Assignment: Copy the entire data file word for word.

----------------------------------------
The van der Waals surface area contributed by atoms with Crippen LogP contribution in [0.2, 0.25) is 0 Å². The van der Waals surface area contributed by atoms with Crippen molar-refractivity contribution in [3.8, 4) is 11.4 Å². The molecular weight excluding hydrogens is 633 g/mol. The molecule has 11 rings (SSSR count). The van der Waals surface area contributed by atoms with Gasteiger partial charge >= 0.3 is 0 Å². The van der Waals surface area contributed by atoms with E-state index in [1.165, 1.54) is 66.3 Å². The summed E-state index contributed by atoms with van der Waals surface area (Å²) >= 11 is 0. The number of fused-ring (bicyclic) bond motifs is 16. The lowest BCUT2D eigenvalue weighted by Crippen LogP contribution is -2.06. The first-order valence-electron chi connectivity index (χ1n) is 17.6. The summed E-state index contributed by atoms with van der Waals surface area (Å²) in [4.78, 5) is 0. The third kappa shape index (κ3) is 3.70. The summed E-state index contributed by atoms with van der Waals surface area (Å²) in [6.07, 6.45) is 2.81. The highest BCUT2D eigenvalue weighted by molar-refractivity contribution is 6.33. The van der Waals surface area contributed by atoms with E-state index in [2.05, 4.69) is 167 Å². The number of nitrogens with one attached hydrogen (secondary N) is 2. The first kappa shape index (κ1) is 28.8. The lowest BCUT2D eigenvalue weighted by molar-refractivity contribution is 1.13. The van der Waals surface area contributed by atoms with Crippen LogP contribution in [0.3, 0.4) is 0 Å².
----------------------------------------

The van der Waals surface area contributed by atoms with Crippen LogP contribution in [0.2, 0.25) is 0 Å². The van der Waals surface area contributed by atoms with Crippen molar-refractivity contribution in [3.8, 4) is 11.4 Å². The molecular weight excluding hydrogens is 633 g/mol. The molecule has 11 rings (SSSR count). The van der Waals surface area contributed by atoms with Gasteiger partial charge >= 0.3 is 0 Å². The van der Waals surface area contributed by atoms with E-state index in [1.165, 1.54) is 66.3 Å². The summed E-state index contributed by atoms with van der Waals surface area (Å²) >= 11 is 0. The number of fused-ring (bicyclic) bond motifs is 16. The lowest BCUT2D eigenvalue weighted by Crippen LogP contribution is -2.06. The first-order valence-electron chi connectivity index (χ1n) is 17.6. The summed E-state index contributed by atoms with van der Waals surface area (Å²) in [4.78, 5) is 0. The third kappa shape index (κ3) is 3.70. The summed E-state index contributed by atoms with van der Waals surface area (Å²) in [6.07, 6.45) is 2.81. The highest BCUT2D eigenvalue weighted by molar-refractivity contribution is 6.33. The van der Waals surface area contributed by atoms with E-state index in [2.05, 4.69) is 167 Å². The number of nitrogens with one attached hydrogen (secondary N) is 2. The first kappa shape index (κ1) is 28.8. The lowest BCUT2D eigenvalue weighted by molar-refractivity contribution is 1.13. The van der Waals surface area contributed by atoms with Crippen LogP contribution in [0.3, 0.4) is 0 Å².